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  The research archive of Gary W. Ewer regarding the history of the daguerreotype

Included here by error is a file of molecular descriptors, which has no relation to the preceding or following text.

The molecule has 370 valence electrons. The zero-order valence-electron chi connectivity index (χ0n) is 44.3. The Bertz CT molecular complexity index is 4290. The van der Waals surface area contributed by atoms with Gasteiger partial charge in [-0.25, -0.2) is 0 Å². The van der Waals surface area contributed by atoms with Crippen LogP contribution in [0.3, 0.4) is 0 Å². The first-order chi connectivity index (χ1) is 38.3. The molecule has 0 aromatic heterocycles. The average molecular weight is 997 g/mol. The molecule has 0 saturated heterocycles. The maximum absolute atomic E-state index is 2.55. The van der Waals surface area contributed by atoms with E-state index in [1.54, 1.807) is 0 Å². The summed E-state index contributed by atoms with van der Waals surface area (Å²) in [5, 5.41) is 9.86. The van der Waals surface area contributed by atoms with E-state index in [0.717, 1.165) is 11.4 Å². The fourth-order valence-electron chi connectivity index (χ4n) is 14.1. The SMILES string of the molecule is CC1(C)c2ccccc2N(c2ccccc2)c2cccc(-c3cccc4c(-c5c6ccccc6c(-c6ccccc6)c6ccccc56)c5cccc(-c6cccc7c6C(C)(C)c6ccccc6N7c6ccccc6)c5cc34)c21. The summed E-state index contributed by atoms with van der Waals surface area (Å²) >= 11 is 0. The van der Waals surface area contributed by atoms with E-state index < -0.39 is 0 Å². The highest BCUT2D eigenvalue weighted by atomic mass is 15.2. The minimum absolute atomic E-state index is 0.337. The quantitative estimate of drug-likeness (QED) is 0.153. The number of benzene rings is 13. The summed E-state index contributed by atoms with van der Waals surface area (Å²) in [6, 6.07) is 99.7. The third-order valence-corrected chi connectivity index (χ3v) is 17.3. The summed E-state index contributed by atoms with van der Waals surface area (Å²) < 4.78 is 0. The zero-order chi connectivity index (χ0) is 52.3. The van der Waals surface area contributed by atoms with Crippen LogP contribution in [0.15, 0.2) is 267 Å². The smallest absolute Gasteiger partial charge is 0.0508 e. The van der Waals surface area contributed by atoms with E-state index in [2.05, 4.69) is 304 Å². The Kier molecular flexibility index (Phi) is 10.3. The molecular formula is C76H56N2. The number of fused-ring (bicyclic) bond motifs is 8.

On this day (August 30) in the year 1841, the following article appeared in the "Salem Register" (Salem, Mass.): - - - - - - - - - RUINS IN CENTRAL AMERICA. For some time past the Chevalier Frederichsthal, attache of the Austrian Legation, has been exploring the ruins of Central America. Perhaps no one better fitted for this labor than this gentleman, could have been induced to undertake it. Belonging to a noble family at home and of eminent attainments in science, his labor was undertaken merely for the advancement of science itself, and with the expectation of no reward but the reputation that should follow his success. This gentleman travelled by himself, lived like the Indians, and at night encamped on the ground as one of them. He has spent the last nine months in that country, and during that time has been among the ruins of cities where the foot of a white man never was before, and which are unknown even to the most recent travellers. He mentions the ruins of one colonnade where there are yet 10 rows of columns, in each of which are 48 columns,--in all 480 columns. He had with him a complete Daguerreotype apparatus, and with it has taken a great number of excellent impressions. This often required two Indians to hold his table against the force of the wind, two also to keep steady the apparatus, others to protect it from the sun, &c. We had yesterday the pleasure of seeing these impression at his hotel, and they surpass any thing of the kind which we have seen, in distinctness and excellence. From the impressions when magnified, he has made drawings which show the original, by their richness, elegance and finish, to be the work of a highly cultivated people. The work of Messrs. Stephens and Catherwood was on the table, and its sketches were compared with the Daguerreotype, when the sketches in every case were found defective, imperfect and different from the impressions. No idea can be formed from them of the perfection of art with which these structures are finished, as revealed in the impressions and their magnified drawing. The impressions of Uxmul when compared with the sketches of Palenque, show a far more advanced state of cultivation by the inhabitants of the former place. The ornaments on the temples signify that their religion was of a most sensual kind. In some future year it is expected that this invaluable collection, with the results of these labors, will be given to the public. And when it is recollected that Austria has in her possession the original manuscripts and the drawing of Cortez who invaded Mexico, with which these may be compared, it may be hoped that some light will be thrown on the character of that wonderful people who preceded us on this continent.--N. Y. Jour. of Com. -------------------------------------------------------------- 08-30-97

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